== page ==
This wooden Christ head with matching hands is one of the earliest antique santo heads that I bought for my collection. I had forgotten where I got it, but it was definitely from a Mabini antique shop and that I paid Php 6,000 for it, inclusive of the damaged hands, which I thought was just too much then.
The head itself shows some wear and wood damage at the neck. But the original encarna, though a bit scruffy, is intact, which shows that the santo head is really old, my only reason for buying it. I was not particularly impressed by the carving and I thought the narrow-faced Christ was a bit ‘cross-eyed’.
By surprise, I found a similar Christ head in the workshop of Mang Kiko Vecin—a twin, in fact, with the same narrow head, same ‘banlag’ (cross-eyed) eyes and shallow beard carving—leading me to believe that these were mass-produced heads from some early 20th century Manila religious shop.
Nevertheless, I took it home and for the longest time, I kept figuring what to do with it. The hands with missing fingers bore wounds. It could be a Sacred Heart, although popular depictions show Christ with a raised pointing finger. I could also have it made into a Salvador del Mundo, standing on a half-globe with arms outstretched. Christ the King was another possibility, a standing one, like that from Vigan. But since I had other priorities, I put this Cristo project momentarily in the sidelines.
Two years ago, an officer from our church asked to borrow a Christ the King image from me. But the only one I had was an altar-size seated Cristo Rey in an urna, too small for church use. This year, I was once again asked if I had a Sacred Heart Christ that I can lend for church use.
It was then that I decided to proceed with the restoration project for a Sacred Heart statue, using the antique Cristo head and hands—convertible to a standing Cristo Rey image!
Off to Mang Kiko Vecin I went, for the construction of the body. I thought it would be an easy task, as it took only three weeks for the carvers to make the body.
The finishing was done in another week or so—followed by the drying process. I had earlier told Mang Kiko to have the body painted and white, but when I was called to check on it—the body was painted blue!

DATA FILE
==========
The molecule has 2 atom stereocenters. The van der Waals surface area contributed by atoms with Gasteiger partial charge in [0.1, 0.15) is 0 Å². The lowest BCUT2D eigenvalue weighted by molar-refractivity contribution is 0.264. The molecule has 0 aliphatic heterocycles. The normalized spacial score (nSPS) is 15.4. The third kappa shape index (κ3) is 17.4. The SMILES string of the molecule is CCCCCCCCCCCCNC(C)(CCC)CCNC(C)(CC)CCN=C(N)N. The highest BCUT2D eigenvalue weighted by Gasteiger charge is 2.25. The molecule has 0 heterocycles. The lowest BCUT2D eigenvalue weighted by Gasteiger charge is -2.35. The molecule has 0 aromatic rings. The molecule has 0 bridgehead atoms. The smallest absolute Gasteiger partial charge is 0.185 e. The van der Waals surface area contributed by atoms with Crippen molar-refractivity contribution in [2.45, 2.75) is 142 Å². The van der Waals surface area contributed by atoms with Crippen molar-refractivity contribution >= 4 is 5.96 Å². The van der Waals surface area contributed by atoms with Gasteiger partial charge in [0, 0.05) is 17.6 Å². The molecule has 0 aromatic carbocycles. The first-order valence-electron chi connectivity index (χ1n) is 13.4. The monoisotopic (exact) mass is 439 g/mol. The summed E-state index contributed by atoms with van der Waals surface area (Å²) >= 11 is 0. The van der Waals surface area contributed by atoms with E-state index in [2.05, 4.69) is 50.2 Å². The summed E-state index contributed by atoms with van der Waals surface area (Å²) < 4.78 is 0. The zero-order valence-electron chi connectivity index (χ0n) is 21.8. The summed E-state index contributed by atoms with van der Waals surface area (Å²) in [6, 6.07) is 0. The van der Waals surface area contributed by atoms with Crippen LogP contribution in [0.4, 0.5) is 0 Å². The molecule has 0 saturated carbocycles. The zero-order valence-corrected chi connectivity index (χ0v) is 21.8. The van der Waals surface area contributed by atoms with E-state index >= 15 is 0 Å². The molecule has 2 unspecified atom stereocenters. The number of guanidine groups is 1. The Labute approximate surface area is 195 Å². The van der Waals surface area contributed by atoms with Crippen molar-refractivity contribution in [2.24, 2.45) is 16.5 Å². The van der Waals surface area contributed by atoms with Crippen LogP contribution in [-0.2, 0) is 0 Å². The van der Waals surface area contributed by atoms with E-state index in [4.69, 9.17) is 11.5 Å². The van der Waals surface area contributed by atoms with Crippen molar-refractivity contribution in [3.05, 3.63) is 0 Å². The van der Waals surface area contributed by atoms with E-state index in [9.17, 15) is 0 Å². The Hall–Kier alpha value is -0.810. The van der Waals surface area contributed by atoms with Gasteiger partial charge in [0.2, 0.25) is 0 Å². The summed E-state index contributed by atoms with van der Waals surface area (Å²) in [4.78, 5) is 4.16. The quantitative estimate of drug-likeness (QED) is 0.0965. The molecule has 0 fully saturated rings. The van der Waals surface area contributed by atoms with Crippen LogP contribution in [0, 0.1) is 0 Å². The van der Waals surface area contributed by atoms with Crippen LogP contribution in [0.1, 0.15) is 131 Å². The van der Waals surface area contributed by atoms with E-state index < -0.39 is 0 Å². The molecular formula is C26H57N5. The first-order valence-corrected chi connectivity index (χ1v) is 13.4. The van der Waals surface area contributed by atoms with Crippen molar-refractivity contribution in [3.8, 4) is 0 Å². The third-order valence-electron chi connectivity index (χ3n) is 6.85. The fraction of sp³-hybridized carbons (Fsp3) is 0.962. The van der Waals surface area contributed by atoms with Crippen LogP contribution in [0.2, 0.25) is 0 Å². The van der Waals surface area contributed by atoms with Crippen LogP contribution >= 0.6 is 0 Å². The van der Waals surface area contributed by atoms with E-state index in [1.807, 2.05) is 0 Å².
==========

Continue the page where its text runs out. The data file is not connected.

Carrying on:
That was no big deal compared to the retouching of the head. The head had some discolorations and pockmarked holes, but Mr. Vecin wanted to preserve the original encarna by just doing light washes on the facial scruffs. But the encarnador couldn’t get the right mix of color right, and the first attempt had the Cristo head looking like it had ‘an-an’ (ringworm) all over the face!
The damages on the wood couldn’t be repaired completely by putty or epoxy, until I suggested the use of clay epoxy which I recently discovered and which can be easily be placed in crevices and molded by hand. The hands were no problem at all, although the painter had the same color mixing problems.
The new, flaming Sacred Heart to be set on Christ’s breast was carved separately and then set on brass rays. The image, standing on a simple half globe base, measures 52 inches from the top of Christ’s head to the bottom of His peaña.
Dressing up the image was next.
Since I wanted a set of no-frills vestment, I asked Ramon Gutierrez to create the robes of the completed Sacred Heart, to be done in traditional colors of white (for the tunic) and bright red (for the cape, with a pink lining). The draping was also conventional, with the cape tucked under the armpit, with one end over the shoulder. As Sacred Heart, the image now looks like this:
Meanwhile, the other metal accessories that will help transform this Christ image into a standing Cristo Rey were ordered separately from my pukpok (metalsmith) boy from Mexico, Jeric Canlas. Specifically, the image needs a royal crown, a scepter and an orb.
A few more weeks of work and my Christ image--as Cristo Rey-- was ready to be installed at the Divine Grace Church, in time for the Nov. 13 Christ the King celebration.